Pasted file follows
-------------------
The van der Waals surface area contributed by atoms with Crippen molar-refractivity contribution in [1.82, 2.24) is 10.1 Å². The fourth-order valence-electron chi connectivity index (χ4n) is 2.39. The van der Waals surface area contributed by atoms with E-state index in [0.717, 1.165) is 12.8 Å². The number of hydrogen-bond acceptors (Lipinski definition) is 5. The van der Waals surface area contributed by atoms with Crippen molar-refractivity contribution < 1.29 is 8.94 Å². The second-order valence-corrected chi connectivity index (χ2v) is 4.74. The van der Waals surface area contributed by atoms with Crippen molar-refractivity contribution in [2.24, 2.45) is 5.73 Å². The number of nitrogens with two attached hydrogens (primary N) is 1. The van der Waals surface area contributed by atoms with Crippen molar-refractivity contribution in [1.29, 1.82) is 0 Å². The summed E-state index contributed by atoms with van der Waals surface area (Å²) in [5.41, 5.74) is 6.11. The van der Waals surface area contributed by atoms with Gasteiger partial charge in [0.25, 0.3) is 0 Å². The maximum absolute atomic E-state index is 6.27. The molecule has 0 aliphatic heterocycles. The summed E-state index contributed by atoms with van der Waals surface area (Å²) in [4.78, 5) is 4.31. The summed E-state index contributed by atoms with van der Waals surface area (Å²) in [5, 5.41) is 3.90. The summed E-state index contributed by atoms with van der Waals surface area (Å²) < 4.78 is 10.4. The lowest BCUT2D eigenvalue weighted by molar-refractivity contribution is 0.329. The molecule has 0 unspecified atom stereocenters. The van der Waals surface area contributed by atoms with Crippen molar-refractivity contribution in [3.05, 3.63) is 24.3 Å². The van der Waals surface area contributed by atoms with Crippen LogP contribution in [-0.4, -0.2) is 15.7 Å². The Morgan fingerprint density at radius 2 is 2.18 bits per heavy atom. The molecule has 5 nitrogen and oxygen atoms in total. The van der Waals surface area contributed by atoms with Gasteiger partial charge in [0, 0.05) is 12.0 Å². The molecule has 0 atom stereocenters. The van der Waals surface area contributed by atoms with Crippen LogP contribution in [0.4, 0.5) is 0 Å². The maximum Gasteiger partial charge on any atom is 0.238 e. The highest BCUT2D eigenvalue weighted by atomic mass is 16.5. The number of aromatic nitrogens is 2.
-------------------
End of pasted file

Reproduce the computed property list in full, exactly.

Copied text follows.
The van der Waals surface area contributed by atoms with Crippen molar-refractivity contribution in [1.82, 2.24) is 10.1 Å². The fourth-order valence-electron chi connectivity index (χ4n) is 2.39. The van der Waals surface area contributed by atoms with E-state index in [0.717, 1.165) is 12.8 Å². The number of hydrogen-bond acceptors (Lipinski definition) is 5. The van der Waals surface area contributed by atoms with Crippen molar-refractivity contribution < 1.29 is 8.94 Å². The second-order valence-corrected chi connectivity index (χ2v) is 4.74. The van der Waals surface area contributed by atoms with Crippen molar-refractivity contribution in [2.24, 2.45) is 5.73 Å². The number of nitrogens with two attached hydrogens (primary N) is 1. The van der Waals surface area contributed by atoms with Crippen molar-refractivity contribution in [1.29, 1.82) is 0 Å². The summed E-state index contributed by atoms with van der Waals surface area (Å²) in [5.41, 5.74) is 6.11. The van der Waals surface area contributed by atoms with Gasteiger partial charge in [0.25, 0.3) is 0 Å². The maximum absolute atomic E-state index is 6.27. The molecule has 0 aliphatic heterocycles. The summed E-state index contributed by atoms with van der Waals surface area (Å²) in [4.78, 5) is 4.31. The summed E-state index contributed by atoms with van der Waals surface area (Å²) in [5, 5.41) is 3.90. The summed E-state index contributed by atoms with van der Waals surface area (Å²) < 4.78 is 10.4. The lowest BCUT2D eigenvalue weighted by molar-refractivity contribution is 0.329. The molecule has 0 unspecified atom stereocenters. The van der Waals surface area contributed by atoms with Crippen molar-refractivity contribution in [3.05, 3.63) is 24.3 Å². The van der Waals surface area contributed by atoms with Crippen LogP contribution in [-0.4, -0.2) is 15.7 Å². The Morgan fingerprint density at radius 2 is 2.18 bits per heavy atom. The molecule has 5 nitrogen and oxygen atoms in total. The van der Waals surface area contributed by atoms with Gasteiger partial charge in [0, 0.05) is 12.0 Å². The molecule has 0 atom stereocenters. The van der Waals surface area contributed by atoms with Crippen LogP contribution in [0.4, 0.5) is 0 Å². The maximum Gasteiger partial charge on any atom is 0.238 e. The highest BCUT2D eigenvalue weighted by atomic mass is 16.5. The number of aromatic nitrogens is 2.